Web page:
A young Jazz Musician from Lafayette, Louisiana, Abraham Redder travelled the World playing his trumpet. Never had life felt so good. He was orphaned at age 8, escaped an orphanage at age 13, and played the only item besides his clothes that he owned-His father'd old trumpet. And as the years passed by, the richer and more famous he became. Then Abraham traveled the World playing his tunes, until he stumbled upon the sweet little town of Sunnydale-He played in many bars, including a certain nightclub-Savannah Jewel. . After playing for his delighted audience, he stepped into the backroom, and a figure was waiting for him, sitting limply on a chair, it's empty eyes staring into his soul. Wishing to see what his strange visitor requested, he strode up to it and shot it a questioning look-But it wasn't there. It had disappeared right before his eyes. He shook his head, turned, and left the bar. As he strode down a street, he felt a shiver glide slowly down his spine. And then the image of a lone woman flashed into his mind. Turning, he instinctively went down an alley, to find the exact woman-Loose leather jacket, ski-cap, stained jeans, green eyes, short black hair...She shot him a warning glance, a hand halfway into her jacket, as if to pull out a weapon, but instead, it was an envelope of white powder. She waved it to him. He heard her voice flash through his skull before she even opened her mouth. "Here, just take it! I don't want it! But don't follow me, or cocaine won't be the only thing killing you in your sleep..." Without even waiting for the last words to escape her chapped lips, he leaped at her. She screamed. He tore open her flesh. Devoured each strand of clothing and gore, licking the blood from his chin and lips. Then he stood up, dusted his clothes off, and strode down the alley. He didn't feel any different, besides the voice in his head, which whispered soothing words of it's old glories now his. He should do this more often. It felt good.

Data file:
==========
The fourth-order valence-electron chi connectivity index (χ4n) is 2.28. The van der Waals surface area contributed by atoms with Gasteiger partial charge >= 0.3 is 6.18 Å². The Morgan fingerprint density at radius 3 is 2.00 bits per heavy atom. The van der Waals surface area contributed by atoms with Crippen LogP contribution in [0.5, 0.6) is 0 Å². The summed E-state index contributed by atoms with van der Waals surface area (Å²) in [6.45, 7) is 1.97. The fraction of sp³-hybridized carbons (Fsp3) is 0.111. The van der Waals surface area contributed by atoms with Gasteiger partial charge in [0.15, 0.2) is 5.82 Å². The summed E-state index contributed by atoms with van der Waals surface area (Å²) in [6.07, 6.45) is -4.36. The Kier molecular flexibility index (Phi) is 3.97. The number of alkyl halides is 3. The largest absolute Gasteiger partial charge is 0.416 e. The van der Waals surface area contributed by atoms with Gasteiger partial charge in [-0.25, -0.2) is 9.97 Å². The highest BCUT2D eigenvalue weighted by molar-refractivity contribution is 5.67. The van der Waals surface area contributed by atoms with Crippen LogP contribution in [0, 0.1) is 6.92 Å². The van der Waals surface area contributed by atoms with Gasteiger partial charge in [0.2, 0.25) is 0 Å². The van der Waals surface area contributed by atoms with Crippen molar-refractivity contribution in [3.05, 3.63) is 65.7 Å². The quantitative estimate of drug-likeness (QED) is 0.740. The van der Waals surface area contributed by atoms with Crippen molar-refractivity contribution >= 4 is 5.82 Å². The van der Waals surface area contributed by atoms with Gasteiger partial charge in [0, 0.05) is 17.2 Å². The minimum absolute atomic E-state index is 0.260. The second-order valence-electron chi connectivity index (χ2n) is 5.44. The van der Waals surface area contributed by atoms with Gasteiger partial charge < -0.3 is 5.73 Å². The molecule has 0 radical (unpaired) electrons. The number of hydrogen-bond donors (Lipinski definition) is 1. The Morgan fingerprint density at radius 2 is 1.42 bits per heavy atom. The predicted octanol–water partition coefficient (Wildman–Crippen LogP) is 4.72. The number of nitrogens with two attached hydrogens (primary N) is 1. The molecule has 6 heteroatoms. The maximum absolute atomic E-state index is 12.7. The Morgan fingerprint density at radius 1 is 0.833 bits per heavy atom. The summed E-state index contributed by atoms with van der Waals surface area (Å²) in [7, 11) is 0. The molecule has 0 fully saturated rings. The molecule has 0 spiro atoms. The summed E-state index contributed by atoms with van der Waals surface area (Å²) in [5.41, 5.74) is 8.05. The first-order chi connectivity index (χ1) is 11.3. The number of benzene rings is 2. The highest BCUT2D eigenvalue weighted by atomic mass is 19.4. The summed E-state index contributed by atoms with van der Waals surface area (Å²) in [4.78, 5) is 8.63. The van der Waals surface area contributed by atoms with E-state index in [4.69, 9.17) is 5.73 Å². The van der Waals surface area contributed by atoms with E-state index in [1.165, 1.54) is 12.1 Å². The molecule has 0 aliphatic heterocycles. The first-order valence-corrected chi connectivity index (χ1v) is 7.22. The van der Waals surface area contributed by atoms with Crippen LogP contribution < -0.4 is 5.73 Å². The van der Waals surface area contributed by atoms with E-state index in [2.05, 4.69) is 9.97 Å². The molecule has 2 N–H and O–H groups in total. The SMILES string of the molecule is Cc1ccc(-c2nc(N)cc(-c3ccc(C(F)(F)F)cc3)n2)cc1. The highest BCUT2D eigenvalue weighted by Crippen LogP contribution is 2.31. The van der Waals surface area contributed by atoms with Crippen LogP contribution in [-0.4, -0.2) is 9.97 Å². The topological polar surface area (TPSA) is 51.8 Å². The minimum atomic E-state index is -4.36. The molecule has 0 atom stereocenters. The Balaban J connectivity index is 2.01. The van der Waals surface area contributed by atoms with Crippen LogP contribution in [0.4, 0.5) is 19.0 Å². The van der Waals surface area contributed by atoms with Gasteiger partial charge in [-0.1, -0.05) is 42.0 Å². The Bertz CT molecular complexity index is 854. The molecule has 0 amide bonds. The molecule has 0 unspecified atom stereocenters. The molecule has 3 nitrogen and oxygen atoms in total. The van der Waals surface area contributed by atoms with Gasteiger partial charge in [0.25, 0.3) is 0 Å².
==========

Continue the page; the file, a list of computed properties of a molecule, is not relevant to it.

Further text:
That was 2 years ago. Abraham has now entered a duo band with a man named Corleone Lewis, who felt and treated him like his own brother. But the memory of the taste of that woman's flesh, the tickling feeling as her rich blood trickled down his chin. 'Yes', he decided, as he set up his trumpet in his apartment a few blocks from the alley of his soothing dreams, 'Life had never felt so good'.